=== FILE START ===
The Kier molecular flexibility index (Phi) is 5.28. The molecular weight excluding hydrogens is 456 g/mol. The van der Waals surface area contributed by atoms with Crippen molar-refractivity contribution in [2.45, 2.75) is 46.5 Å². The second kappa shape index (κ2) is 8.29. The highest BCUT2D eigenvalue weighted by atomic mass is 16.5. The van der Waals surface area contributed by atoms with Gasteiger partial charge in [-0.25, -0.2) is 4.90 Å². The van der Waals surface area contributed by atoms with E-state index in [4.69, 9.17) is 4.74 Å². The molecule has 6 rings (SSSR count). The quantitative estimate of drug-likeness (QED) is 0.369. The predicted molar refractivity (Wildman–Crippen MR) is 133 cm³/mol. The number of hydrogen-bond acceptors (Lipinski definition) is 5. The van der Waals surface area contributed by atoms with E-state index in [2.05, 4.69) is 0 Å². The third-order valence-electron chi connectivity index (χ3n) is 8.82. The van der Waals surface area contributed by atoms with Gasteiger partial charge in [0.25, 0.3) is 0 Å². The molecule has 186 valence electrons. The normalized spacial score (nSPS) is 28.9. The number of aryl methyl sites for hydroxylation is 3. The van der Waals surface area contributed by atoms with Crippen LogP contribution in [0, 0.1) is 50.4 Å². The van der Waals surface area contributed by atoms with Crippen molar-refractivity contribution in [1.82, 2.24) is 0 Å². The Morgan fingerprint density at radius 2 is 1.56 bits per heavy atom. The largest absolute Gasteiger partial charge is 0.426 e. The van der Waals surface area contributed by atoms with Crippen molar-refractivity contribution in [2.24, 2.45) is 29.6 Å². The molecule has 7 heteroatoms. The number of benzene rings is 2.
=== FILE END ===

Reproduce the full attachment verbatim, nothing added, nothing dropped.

The Kier molecular flexibility index (Phi) is 5.28. The molecular weight excluding hydrogens is 456 g/mol. The van der Waals surface area contributed by atoms with Crippen molar-refractivity contribution in [2.45, 2.75) is 46.5 Å². The second kappa shape index (κ2) is 8.29. The highest BCUT2D eigenvalue weighted by atomic mass is 16.5. The van der Waals surface area contributed by atoms with Gasteiger partial charge in [-0.25, -0.2) is 4.90 Å². The van der Waals surface area contributed by atoms with E-state index in [4.69, 9.17) is 4.74 Å². The molecule has 6 rings (SSSR count). The quantitative estimate of drug-likeness (QED) is 0.369. The predicted molar refractivity (Wildman–Crippen MR) is 133 cm³/mol. The number of hydrogen-bond acceptors (Lipinski definition) is 5. The van der Waals surface area contributed by atoms with E-state index in [2.05, 4.69) is 0 Å². The third-order valence-electron chi connectivity index (χ3n) is 8.82. The van der Waals surface area contributed by atoms with Gasteiger partial charge in [0.25, 0.3) is 0 Å². The molecule has 186 valence electrons. The normalized spacial score (nSPS) is 28.9. The number of aryl methyl sites for hydroxylation is 3. The van der Waals surface area contributed by atoms with Crippen LogP contribution in [0, 0.1) is 50.4 Å². The van der Waals surface area contributed by atoms with Crippen molar-refractivity contribution in [1.82, 2.24) is 0 Å². The Morgan fingerprint density at radius 2 is 1.56 bits per heavy atom. The largest absolute Gasteiger partial charge is 0.426 e. The van der Waals surface area contributed by atoms with Crippen molar-refractivity contribution in [2.24, 2.45) is 29.6 Å². The molecule has 7 heteroatoms. The number of benzene rings is 2.